Blood tests are regularly performed to monitor liver enzymes, manganese levels, and blood cell counts. Brain and liver imaging tests (e.g., MRIs and ultrasounds) can help monitor the levels of manganese.
Foods and spices containing high amounts of manganese such as cloves, saffron, wheat, nuts, mussels, dark chocolate, and seeds should be avoided.
Individuals having trouble walking, talking, writing, or otherwise moving can consider physical therapy, occupational therapy, and/or speech therapy.

Mode of inheritance
Dystonia/Parkinsonism, Hypermanganesemia, Polycythemia, and Chronic Liver disease is inherited in an autosomal recessive pattern. This means that an individual has to inherit two SLC30A10 mutations (i.e., one from each parent) to be affected with the condition. If both parents are carriers of a SLC30A10 mutation, they have a 1 in 4 (25%) chance with each pregnancy of having a child with dystonia/parkinsonism, hypermanganesemia, polycythemia, and chronic liver disease.

Risk to family members
Parents of a child with dystonia/parkinsonism, hypermanganesemia, polycythemia, and chronic liver disease are carriers of the condition. If a sibling of a child with dystonia/parkinsonism, hypermanganesemia, polycythemia, and chronic liver disease is unaffected, he/she has a 66% (or 2/3) chance of being a carrier of dystonia/parkinsonism, hypermanganesemia, polycythemia, and chronic liver disease.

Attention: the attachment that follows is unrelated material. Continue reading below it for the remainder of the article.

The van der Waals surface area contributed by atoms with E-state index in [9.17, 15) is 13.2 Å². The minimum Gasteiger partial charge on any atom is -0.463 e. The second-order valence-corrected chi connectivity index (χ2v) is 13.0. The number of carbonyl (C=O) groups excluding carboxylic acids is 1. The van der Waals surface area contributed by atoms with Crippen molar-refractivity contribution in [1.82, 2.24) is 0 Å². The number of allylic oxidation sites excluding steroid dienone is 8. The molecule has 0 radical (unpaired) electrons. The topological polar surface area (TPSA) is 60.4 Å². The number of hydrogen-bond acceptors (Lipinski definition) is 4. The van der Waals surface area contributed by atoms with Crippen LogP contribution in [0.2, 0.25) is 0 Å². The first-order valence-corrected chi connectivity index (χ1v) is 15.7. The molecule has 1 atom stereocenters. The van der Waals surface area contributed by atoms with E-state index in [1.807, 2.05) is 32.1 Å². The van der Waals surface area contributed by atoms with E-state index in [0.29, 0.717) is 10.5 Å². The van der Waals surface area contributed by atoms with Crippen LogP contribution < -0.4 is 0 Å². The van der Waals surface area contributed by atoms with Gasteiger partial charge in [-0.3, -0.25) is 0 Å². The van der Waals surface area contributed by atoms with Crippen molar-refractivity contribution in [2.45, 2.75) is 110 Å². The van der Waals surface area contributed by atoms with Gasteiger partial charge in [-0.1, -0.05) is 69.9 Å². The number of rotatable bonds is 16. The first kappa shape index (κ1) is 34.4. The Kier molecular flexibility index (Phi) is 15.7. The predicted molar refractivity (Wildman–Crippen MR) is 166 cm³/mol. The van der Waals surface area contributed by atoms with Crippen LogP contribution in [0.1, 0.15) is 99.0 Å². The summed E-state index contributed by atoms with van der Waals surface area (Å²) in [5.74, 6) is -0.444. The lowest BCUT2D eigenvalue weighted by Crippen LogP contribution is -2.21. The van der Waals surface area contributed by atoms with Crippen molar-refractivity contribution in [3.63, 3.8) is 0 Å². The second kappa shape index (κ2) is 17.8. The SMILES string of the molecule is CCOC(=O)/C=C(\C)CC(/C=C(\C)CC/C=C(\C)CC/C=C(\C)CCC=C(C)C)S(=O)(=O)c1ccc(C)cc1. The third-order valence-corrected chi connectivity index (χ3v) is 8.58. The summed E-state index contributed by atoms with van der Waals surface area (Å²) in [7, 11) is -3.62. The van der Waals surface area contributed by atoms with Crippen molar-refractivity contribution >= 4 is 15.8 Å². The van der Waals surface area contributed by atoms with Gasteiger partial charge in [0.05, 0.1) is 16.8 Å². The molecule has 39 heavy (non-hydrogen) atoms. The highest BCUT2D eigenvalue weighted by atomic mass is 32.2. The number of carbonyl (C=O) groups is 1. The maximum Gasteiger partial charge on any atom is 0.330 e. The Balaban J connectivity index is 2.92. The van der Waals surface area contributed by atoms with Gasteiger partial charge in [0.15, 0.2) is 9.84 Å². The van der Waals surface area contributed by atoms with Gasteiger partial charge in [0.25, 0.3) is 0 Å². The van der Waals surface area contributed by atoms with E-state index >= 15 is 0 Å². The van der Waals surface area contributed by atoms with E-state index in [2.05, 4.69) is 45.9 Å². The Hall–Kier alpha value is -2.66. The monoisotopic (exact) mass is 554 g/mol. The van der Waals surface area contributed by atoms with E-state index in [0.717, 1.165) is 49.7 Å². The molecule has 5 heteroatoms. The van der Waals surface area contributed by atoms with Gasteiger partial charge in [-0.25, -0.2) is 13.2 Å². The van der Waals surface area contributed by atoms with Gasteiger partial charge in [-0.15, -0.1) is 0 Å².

Special considerations
Although the movement problems seen in dystonia/parkinsonism, hypermanganesemia, polycythemia, and chronic liver disease can mimic Parkinson’s disease, the typical treatment for Parkinson’s disease (levodopa medication) does not appear to be effective in treating individuals with high levels of manganese.

Resources
WE MOVE: Worldwide Education and Awareness for Movement Disorders
Genetics Home Reference: Hypermanganesemia with dystonia, polycythemia, and cirrhosis

References
Quadri, M. et al. (2012)."Mutations in SLC30A10 cause parkinsonism and dystonia with hypermanganesemia, polycythemia, and chronic liver disease." American Journal of Human Genetics 90(3): 467-477.
Tuschl K, Clayton PT, Gospe SM, Mills PB. (Updated 8 November 2012). Dystonia/Parkinsonism, Hypermanganesemia, Polycythemia, and Chronic Liver Disease. In: GeneReviews at GeneTests Medical Genetics Information Resource (database online). Copyright, University of Washington, Seattle. 1997-2013. Available at http://www.ncbi.nlm.nih.gov/books/NBK100241/. Accessed [06/25/2013].
Tuschl, K. et al. (2012)."Syndrome of hepatic cirrhosis, dystonia, polycythemia, and hypermanganesemia caused by mutations in SLC30A10, a manganese transporter in man." American Journal of Human Genetics. 90(3): 457-466.

Created:06/2013

Updated:mm/yyyy

Created by:Jeanie Schaller, MS, CGC

Edited by:Seema Jamal, MSc, LCGC